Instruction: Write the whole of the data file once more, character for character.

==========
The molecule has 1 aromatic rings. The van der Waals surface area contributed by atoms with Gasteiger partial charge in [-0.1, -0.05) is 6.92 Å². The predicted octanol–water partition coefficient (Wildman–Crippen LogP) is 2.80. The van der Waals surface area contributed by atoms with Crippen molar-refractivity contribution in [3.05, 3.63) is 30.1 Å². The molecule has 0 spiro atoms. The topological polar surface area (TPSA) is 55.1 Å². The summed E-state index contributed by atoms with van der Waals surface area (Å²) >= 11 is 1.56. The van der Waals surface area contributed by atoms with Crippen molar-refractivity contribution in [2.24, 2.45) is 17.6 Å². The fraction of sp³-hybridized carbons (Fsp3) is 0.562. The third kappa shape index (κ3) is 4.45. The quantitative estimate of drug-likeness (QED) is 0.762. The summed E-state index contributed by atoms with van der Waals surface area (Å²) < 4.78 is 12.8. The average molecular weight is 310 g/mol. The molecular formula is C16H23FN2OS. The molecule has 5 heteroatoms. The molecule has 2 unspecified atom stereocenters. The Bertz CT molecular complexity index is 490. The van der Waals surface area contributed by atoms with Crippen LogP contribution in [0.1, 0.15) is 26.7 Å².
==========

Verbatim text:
The molecule has 1 aromatic rings. The van der Waals surface area contributed by atoms with Gasteiger partial charge in [-0.1, -0.05) is 6.92 Å². The predicted octanol–water partition coefficient (Wildman–Crippen LogP) is 2.80. The van der Waals surface area contributed by atoms with Crippen molar-refractivity contribution in [3.05, 3.63) is 30.1 Å². The molecule has 0 spiro atoms. The topological polar surface area (TPSA) is 55.1 Å². The summed E-state index contributed by atoms with van der Waals surface area (Å²) >= 11 is 1.56. The van der Waals surface area contributed by atoms with Crippen molar-refractivity contribution in [2.24, 2.45) is 17.6 Å². The fraction of sp³-hybridized carbons (Fsp3) is 0.562. The third kappa shape index (κ3) is 4.45. The quantitative estimate of drug-likeness (QED) is 0.762. The summed E-state index contributed by atoms with van der Waals surface area (Å²) < 4.78 is 12.8. The average molecular weight is 310 g/mol. The molecular formula is C16H23FN2OS. The molecule has 5 heteroatoms. The molecule has 2 unspecified atom stereocenters. The Bertz CT molecular complexity index is 490. The van der Waals surface area contributed by atoms with Crippen LogP contribution in [0.1, 0.15) is 26.7 Å².